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Yoda

Hi,

 

I am new to fossil collecting.

My main interest is Invertebrates & Fish

Have seen some suppliers on online (UK). There are 2 big advertisers / shops that have some items that I am interested in.

How do I know if the items being offered are genuine? 

 

If I am correct, I am not allowed to name them or post a link?

 

Advice welcome

Thanks

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Coco

Hi,

 

Right, but you are allowed to put here pics and information, but with your words ;)

 

Coco

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LordTrilobite

Even trustworthy sellers can be fooled.

 

There's only one way to be sure. And that is by educating yourself. Sadly the industry for faking fossils is huge and are sold all over the world. Especially fossils from Morocco and China are faked on a massive scale.

 

But if you have your eye on a specific fossil you want to buy, you can post some photos here and we can try to help identify if it's real or fake. Another tip is to start small. Gaining experience with cheap fossils can be invaluable in later cases.

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Tidgy's Dad

Hello, and a very warm welcome to TFF from Morocco where a lot of the best genuine fossils on the market also come from. :)

We will be happy to help if you can post pictures, but no details of the seller, here on the "Is it Real?' section. 

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Yoda

I had my eye on these:

 

 

s-l225.jpg

s-l226.jpg

s-l227.jpg

 

Please can you tell me how you came to the conclusion if they are genuine or fake. 

Thanks

Edited by Yoda

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daves64

Can't see any details in the 3rd pic (too small), but I'm thinking the first & second are real. The prep is too rough to be fake, especially the 2nd one.

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Kane

Agree with daves64.

 

It is possible that the first one, the phacopid, may have some restoration (or could be a fake, what-have-you), but closer images would be required to see if the eye lenses are detailed, or if there is presence of resin bubbles. Usually not worth faking (however, the Drotops layer is quickly being exhausted). 

 

The second one, the Flexicalymene ouzregui, is very common and in no way worth faking. It is common practice, though, to glue on the cephalon to the thoracopygon. You could probably do better than this example.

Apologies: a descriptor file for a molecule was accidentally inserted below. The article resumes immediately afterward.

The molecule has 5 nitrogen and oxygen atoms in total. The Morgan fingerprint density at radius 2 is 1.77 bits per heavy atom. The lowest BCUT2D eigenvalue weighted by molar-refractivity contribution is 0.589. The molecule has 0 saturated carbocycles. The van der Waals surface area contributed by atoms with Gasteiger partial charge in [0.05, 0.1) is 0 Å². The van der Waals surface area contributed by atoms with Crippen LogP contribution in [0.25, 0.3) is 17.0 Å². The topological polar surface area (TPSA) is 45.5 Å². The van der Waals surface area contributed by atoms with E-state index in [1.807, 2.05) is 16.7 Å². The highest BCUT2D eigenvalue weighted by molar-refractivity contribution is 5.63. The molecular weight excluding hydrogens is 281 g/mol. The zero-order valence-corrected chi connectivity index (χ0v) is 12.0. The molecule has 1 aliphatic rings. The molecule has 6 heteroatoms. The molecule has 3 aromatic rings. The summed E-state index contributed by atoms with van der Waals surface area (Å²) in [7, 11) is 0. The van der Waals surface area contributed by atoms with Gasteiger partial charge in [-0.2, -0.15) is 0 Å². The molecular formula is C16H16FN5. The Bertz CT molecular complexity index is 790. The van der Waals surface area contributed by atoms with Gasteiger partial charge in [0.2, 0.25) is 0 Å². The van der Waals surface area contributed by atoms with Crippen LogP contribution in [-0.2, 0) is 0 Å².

The third one raises some flags. Get much better, close-up images. At the moment, it looks like one of those mass-produced pieces one sometimes sees at rock shows, judging by the shape of the matrix and possibly the orientation of the spines.

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Tidgy's Dad

Agree with all of the above. 

The last one is almost certainly not genuine. 

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LordTrilobite

The first and third pictures are much too small to make a proper judgement.

I agree that the second one looks real.

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Misha

I have seen tons of those Dicranurus trilos, ones in that position are usually mass produced and not real.

The other two look fine.

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digit

Didn't know that the Moroccan's had invented paleo-retroactive cloning? :P

 

I think you have your answer on the third one. Yes, they are impressive looking beasties and you'd love to have one in your collection but you'd only be buying an 'art piece'.

 

Welcome to the forum. You'll find lots of great information and informative members here.

 

 

Cheers.

 

-Ken

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Yoda

Thanks everyone for your input.

 

As I mentioned , I am new to this. 

At this stage I am not knowledgeable or experienced. 

Tbh, I would prefer to buy cheaper, entry level specimens. Can't really afford the expensive museum grade specimens, nor do I want to until this hobby is something I want to commit to. 

But on the other hand I don't want to get ripped off by buying fakes. 

 

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Brett Breakin' Rocks